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Why Facebook’s acquisition of WhatsApp is a logical extension.


Mobile is disrupting the dominance of PC Web era companies. Online first companies are struggling to innovate in the mobile space, as many of them look at it as a mere extension to the PC Web, instead of leveraging it’s unique aspects. Many of the big players have realized this and have rapidly acquiring mobile first companies – for eg. Google acquired AdMob in 2009, while Apple bought Quattro Wireless in 2010 and Facebook acquiring Instagram 2012. The current generation of users is making the mobile their primary screen for living a connected life, so it comes as no surprise that companies are focusing their energies and investing top dollars to have the best mobile experience for their audience.

Facebook's overarching charter has hinged on 'connecting everyone' in the world. Interestingly, the global youth population, a very relevant demographic is slipping away and exploring other social apps outside of Facebook. Estimates show 62% of global teens claimed to be active on Facebook in Q2 2012, which dropped to 51% in Q2 2013, demonstrating that a vital audience is on the decline as far as Facebook is concerned.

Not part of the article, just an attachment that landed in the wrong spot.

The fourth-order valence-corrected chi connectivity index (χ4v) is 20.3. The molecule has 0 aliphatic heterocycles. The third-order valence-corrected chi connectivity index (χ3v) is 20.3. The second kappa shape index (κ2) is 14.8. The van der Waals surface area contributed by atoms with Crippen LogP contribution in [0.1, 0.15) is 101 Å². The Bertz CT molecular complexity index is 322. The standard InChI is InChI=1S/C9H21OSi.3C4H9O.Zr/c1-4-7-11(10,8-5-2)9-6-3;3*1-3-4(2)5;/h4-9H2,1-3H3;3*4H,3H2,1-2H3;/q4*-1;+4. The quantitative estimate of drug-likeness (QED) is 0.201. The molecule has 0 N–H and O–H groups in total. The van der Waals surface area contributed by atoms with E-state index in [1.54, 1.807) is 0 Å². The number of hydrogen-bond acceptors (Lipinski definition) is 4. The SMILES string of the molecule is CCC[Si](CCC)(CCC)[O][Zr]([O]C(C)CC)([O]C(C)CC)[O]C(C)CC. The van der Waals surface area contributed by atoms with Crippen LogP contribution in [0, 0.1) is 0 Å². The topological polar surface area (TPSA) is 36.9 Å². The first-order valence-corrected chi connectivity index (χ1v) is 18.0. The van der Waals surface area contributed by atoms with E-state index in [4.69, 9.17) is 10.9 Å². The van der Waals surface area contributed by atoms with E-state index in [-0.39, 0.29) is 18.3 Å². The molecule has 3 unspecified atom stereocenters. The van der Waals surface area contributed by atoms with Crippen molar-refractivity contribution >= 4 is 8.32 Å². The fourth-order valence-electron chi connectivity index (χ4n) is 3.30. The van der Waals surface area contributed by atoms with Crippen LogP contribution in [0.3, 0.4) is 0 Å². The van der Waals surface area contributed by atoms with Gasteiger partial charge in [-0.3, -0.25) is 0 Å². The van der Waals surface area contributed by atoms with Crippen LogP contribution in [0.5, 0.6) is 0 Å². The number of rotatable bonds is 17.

On the other hand, Whatsapp is the most successful and fastest growing social communication app. If you compare the growth rate over the first four years, Whatsapp also has the sharpest growth trajectory as compared to other social communication platforms such as Skype, Twitter, Gmail, Facebook etc. Over 450 million people are using Whatsapp every month, and 70% of them are active on any given day. This makes Whatsapp, a strong logical extension to Facebook's 'connecting the world' goal, by helping them develop new mobile experiences which until recently was restricted to the Facebook app.

It will be interesting to see if Whatsapp moves away from its subscription model and adopts advertising. After all, in effect, Facebook is going to be able to have access to 450 million verified mobile numbers, many of whom may not even be on the Facebook app. Additionally with Google pushing Hangouts as a default mobile messaging app, Facebook was forced into doing something in the mobile messaging space and this was the best way to capture that market. This presents a distinctive opportunity for Facebook to garner increased user engagement and a greater fillip to their mobile strategy.

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